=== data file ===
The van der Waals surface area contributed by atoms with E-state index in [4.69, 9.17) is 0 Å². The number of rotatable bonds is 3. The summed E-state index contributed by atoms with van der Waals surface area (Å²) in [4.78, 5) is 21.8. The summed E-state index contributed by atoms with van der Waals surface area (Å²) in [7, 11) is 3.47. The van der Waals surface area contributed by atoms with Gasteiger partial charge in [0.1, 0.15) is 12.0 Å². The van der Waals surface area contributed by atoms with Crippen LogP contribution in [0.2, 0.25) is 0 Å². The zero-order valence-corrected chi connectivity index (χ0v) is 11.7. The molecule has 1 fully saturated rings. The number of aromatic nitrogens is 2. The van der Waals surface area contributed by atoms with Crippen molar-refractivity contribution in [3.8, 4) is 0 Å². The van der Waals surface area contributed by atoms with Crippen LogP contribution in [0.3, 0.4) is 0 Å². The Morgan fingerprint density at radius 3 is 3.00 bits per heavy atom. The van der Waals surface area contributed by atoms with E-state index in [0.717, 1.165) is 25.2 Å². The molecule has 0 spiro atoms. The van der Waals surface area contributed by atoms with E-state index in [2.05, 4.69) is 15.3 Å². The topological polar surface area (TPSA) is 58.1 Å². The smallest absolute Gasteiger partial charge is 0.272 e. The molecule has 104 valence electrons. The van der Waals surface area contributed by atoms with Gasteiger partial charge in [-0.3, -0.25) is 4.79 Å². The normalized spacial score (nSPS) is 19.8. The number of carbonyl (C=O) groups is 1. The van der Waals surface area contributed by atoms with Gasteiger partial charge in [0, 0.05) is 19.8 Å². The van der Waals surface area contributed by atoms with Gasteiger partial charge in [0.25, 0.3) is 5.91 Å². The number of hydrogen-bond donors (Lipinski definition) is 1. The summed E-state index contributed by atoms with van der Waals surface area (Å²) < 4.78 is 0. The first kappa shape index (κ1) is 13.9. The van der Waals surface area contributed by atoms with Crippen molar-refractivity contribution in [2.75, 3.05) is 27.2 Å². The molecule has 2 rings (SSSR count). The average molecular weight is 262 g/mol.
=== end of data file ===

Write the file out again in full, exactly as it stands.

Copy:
The van der Waals surface area contributed by atoms with E-state index in [4.69, 9.17) is 0 Å². The number of rotatable bonds is 3. The summed E-state index contributed by atoms with van der Waals surface area (Å²) in [4.78, 5) is 21.8. The summed E-state index contributed by atoms with van der Waals surface area (Å²) in [7, 11) is 3.47. The van der Waals surface area contributed by atoms with Gasteiger partial charge in [0.1, 0.15) is 12.0 Å². The van der Waals surface area contributed by atoms with Crippen LogP contribution in [0.2, 0.25) is 0 Å². The zero-order valence-corrected chi connectivity index (χ0v) is 11.7. The molecule has 1 fully saturated rings. The number of aromatic nitrogens is 2. The van der Waals surface area contributed by atoms with Crippen molar-refractivity contribution in [3.8, 4) is 0 Å². The van der Waals surface area contributed by atoms with Crippen LogP contribution in [0.3, 0.4) is 0 Å². The Morgan fingerprint density at radius 3 is 3.00 bits per heavy atom. The van der Waals surface area contributed by atoms with E-state index in [0.717, 1.165) is 25.2 Å². The molecule has 0 spiro atoms. The van der Waals surface area contributed by atoms with E-state index in [2.05, 4.69) is 15.3 Å². The topological polar surface area (TPSA) is 58.1 Å². The smallest absolute Gasteiger partial charge is 0.272 e. The molecule has 104 valence electrons. The van der Waals surface area contributed by atoms with Gasteiger partial charge in [-0.3, -0.25) is 4.79 Å². The normalized spacial score (nSPS) is 19.8. The number of carbonyl (C=O) groups is 1. The van der Waals surface area contributed by atoms with Gasteiger partial charge in [0, 0.05) is 19.8 Å². The van der Waals surface area contributed by atoms with Gasteiger partial charge in [0.25, 0.3) is 5.91 Å². The number of hydrogen-bond donors (Lipinski definition) is 1. The summed E-state index contributed by atoms with van der Waals surface area (Å²) < 4.78 is 0. The first kappa shape index (κ1) is 13.9. The van der Waals surface area contributed by atoms with Crippen molar-refractivity contribution in [2.75, 3.05) is 27.2 Å². The molecule has 2 rings (SSSR count). The average molecular weight is 262 g/mol.